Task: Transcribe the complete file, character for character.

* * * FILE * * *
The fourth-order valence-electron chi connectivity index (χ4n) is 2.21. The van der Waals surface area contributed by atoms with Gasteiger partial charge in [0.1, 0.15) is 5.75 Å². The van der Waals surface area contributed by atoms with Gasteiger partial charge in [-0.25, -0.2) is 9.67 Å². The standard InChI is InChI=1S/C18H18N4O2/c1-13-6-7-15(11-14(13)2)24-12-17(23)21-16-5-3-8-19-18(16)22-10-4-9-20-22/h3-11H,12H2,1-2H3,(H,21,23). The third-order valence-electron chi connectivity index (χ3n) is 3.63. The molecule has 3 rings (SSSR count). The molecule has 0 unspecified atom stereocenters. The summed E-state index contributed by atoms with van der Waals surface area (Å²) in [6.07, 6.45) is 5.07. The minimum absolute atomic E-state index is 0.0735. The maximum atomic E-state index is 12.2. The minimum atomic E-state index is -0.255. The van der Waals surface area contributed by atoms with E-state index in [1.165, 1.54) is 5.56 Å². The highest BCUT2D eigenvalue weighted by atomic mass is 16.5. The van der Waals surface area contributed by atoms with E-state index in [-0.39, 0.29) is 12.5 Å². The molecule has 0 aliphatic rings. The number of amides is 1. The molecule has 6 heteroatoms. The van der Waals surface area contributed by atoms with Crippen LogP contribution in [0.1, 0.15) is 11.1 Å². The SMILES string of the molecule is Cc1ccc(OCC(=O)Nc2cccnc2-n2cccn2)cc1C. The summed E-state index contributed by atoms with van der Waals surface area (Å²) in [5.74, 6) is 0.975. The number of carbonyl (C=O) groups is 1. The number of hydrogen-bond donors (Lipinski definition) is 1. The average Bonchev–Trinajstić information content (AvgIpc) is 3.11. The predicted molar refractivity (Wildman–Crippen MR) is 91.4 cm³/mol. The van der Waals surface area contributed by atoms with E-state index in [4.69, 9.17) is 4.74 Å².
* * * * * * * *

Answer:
The fourth-order valence-electron chi connectivity index (χ4n) is 2.21. The van der Waals surface area contributed by atoms with Gasteiger partial charge in [0.1, 0.15) is 5.75 Å². The van der Waals surface area contributed by atoms with Gasteiger partial charge in [-0.25, -0.2) is 9.67 Å². The standard InChI is InChI=1S/C18H18N4O2/c1-13-6-7-15(11-14(13)2)24-12-17(23)21-16-5-3-8-19-18(16)22-10-4-9-20-22/h3-11H,12H2,1-2H3,(H,21,23). The third-order valence-electron chi connectivity index (χ3n) is 3.63. The molecule has 3 rings (SSSR count). The molecule has 0 unspecified atom stereocenters. The summed E-state index contributed by atoms with van der Waals surface area (Å²) in [6.07, 6.45) is 5.07. The minimum absolute atomic E-state index is 0.0735. The maximum atomic E-state index is 12.2. The minimum atomic E-state index is -0.255. The van der Waals surface area contributed by atoms with E-state index in [1.165, 1.54) is 5.56 Å². The highest BCUT2D eigenvalue weighted by atomic mass is 16.5. The van der Waals surface area contributed by atoms with E-state index in [-0.39, 0.29) is 12.5 Å². The molecule has 0 aliphatic rings. The number of amides is 1. The molecule has 6 heteroatoms. The van der Waals surface area contributed by atoms with Crippen LogP contribution in [0.1, 0.15) is 11.1 Å². The SMILES string of the molecule is Cc1ccc(OCC(=O)Nc2cccnc2-n2cccn2)cc1C. The summed E-state index contributed by atoms with van der Waals surface area (Å²) in [5.74, 6) is 0.975. The number of carbonyl (C=O) groups is 1. The number of hydrogen-bond donors (Lipinski definition) is 1. The average Bonchev–Trinajstić information content (AvgIpc) is 3.11. The predicted molar refractivity (Wildman–Crippen MR) is 91.4 cm³/mol. The van der Waals surface area contributed by atoms with E-state index in [4.69, 9.17) is 4.74 Å².